Wright Center series trains next generation of community-engaged researchers

How would you react if someone started a conversation by saying what was wrong with you and your family?

Probably not well. And that’s exactly what health researchers often do, when they try to talk to community members, said Maghboeba Mosavel, Ph.D, an associate professor at the VCU School of Medicine’s Department of Health Behavior and Policy.

“We go into communities and we tell them what the data says: ‘The county health rankings say that you have the worst health outcomes in this county,’” she said. “Well, they likely know that things are bad, and some things are good, too. They live in that neighborhood.”

Mosavel shared her experience in December in the first of the Wright Center’s Community Engaged Research Seminar Series. The inaugural three-part series was geared toward early career faculty at VCU whose research seeks to study and improve community health, as well as work in partnership with community groups and outside institutions. More than 75 researchers from across multiple disciplines attended the series, which is now available for all to view online.

Mosavel kicked things off with an introductory session: What is community engagement and why does it matter? Among other things, she said, “it’s a major social justice issue when we’re talking about marginalized, disenfranchised communities that, as researchers, we want to ‘study’ but we have never truly engaged with them in a meaningful way.

“And communities have not seen the benefit of the research that they have participated in.”

Her presentation gave examples of how to rectify that gap between research and results.

Amanda Hall, Ph.D., director of community-engaged research and special projects, followed up Mosavel’s introduction with a presentation on how VCU supports community-engaged research.

In January, the second session on developing and sustaining community relationships had Vanessa Sheppard, Ph.D., and Emily Zimmerman, Ph.D., M.P.H. as presenters. And the third session on ethical and practical considerations in community-engaged research featured Alex Krist, M.D., M.P.H., the Wright Center’s community-engaged research co-lead.

The speakers represented decades of combined experience in clinical and translational research that brings the community into projects in meaningful ways. They offered practical tips and real-world examples of community engagement, in addition to the theory and objectives.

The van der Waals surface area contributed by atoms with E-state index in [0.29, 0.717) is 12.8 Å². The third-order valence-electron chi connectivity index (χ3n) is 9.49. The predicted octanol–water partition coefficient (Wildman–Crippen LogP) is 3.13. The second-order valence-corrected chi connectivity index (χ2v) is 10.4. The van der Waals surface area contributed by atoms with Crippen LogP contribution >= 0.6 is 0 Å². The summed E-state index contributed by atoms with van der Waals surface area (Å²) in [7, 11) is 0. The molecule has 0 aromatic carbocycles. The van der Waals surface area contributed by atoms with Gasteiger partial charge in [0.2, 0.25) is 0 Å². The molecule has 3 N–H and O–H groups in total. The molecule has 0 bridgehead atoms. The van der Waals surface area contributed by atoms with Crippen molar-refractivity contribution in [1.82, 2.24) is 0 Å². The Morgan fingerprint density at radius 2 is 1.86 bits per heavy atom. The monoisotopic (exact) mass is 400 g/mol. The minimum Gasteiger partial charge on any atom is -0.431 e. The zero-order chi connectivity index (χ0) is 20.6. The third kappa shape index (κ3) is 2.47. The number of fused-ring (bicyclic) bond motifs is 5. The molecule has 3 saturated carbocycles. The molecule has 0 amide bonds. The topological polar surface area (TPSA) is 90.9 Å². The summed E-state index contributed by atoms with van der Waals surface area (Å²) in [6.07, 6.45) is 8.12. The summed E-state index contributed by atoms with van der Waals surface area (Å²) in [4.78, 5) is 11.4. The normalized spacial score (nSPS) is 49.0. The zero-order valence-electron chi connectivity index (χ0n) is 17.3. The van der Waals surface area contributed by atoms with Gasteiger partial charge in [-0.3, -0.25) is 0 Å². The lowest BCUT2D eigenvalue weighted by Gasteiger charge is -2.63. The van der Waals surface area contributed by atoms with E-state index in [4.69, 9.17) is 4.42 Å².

photo of Maghboeba Mosavel
Maghboeba Mosavel, Ph.D, an associate professor at the VCU School of Medicine’s Department of Health Behavior and Policy, kicked off the Community Engaged Research Seminar Series.

“Community-engaged research is a phrase that’s sometimes thrown around without context or substance,” said Rob DiRenzo, M.S., faculty development manager at the Wright Center and the series co-lead. “The series sought to give real meaning to the phrase, and our speakers were well-positioned to do that.”

A pre-series survey showed that over half of the registrants were already engaged in some form of community-engaged research.

“We saw that researchers at our institution were hungry for more training on this topic,” said Rachel Hunley, M.A., community engagement program manager at the Wright Center and series co-lead. “We hope this series can be a model for future ones here at VCU and other institutions.”

“I really like this series,” said one participant in a post-session survey. “Even though I’ve done [community engaged research] before, it really helps to get back to the basics and do it right from the beginning as I start a new partnership.”

What community engagement looks like varies by discipline and research question, speakers said. By its nature, community-engaged research is contextual, guided by the reality, the history, the politics of the community. Mosavel emphasized that community-engaged research requires not only collaboration, but flexibility and a willingness to change course, when community feedback requires it.

“Research has a clearly specified process: step one, step two,” Mosavel said. “But when you add community engagement, it becomes fluid, dynamic, and requires a completely different approach and commitment. Be prepared to change course.”

Mosavel urged the attendees to recognize their position and privilege and how it impacts perception.